|500x406||74K||jpg free download|
|119x97||8K||jpg free download|
|246x200||17K||jpg free download|
|750x609||201K||jpg free download|
|1568x1274||834K||jpg free download|
Vitzlipuztli, God of the Mexicans, in Mexico more
The image is captioned, in Latin, Viztlipuztli idolum Mexicanorum, which is, Viztlipuztli, idol of the Mexicans. The usual modern spelling appears to be Vitzlipuztli; he/it was worhipped as a god or war and conquest. The description of Vitzlipuztli differs from that of Hiotzilopochtli, but they are often described as referring to the same god.
In the picture, Axtec Native American people worship before Viztlipuztli, Uiztlipuztli or Huitzilopochtli, a Mexican idol or statue, inside a large space, presumably a temple. The idol, shown as a devil with wings, a face on his stomach, and cloven hooves, stands on an altar decorated with military items such as spears, shields, and feathered headdresses. In one hand he holds a pole, in the other a shield with five feathers on it. Also includes animal headdresses and dark-skinned people (I think mostly male?) worshipping before the idol.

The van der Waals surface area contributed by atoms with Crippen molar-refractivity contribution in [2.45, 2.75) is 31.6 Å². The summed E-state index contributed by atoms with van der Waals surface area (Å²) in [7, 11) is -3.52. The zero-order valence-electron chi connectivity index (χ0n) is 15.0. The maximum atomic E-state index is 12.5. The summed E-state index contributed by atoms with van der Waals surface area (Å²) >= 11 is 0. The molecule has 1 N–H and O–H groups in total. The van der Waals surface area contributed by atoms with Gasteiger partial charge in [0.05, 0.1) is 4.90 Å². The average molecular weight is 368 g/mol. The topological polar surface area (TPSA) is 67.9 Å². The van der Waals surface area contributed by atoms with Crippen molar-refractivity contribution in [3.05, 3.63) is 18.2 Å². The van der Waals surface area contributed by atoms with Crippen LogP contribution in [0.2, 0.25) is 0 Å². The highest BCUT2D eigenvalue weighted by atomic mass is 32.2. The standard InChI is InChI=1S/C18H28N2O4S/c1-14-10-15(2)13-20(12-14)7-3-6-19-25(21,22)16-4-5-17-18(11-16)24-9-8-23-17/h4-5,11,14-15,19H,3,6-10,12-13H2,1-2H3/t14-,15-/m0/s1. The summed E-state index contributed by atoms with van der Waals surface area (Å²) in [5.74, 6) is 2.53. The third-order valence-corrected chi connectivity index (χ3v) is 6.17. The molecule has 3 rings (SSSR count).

According to a catlogue entry at the John Carter Brown Library’s Archive of Early American Images, the text describes the statue as being seated on a litter painted blue with serpents’ heads at the end of the poles.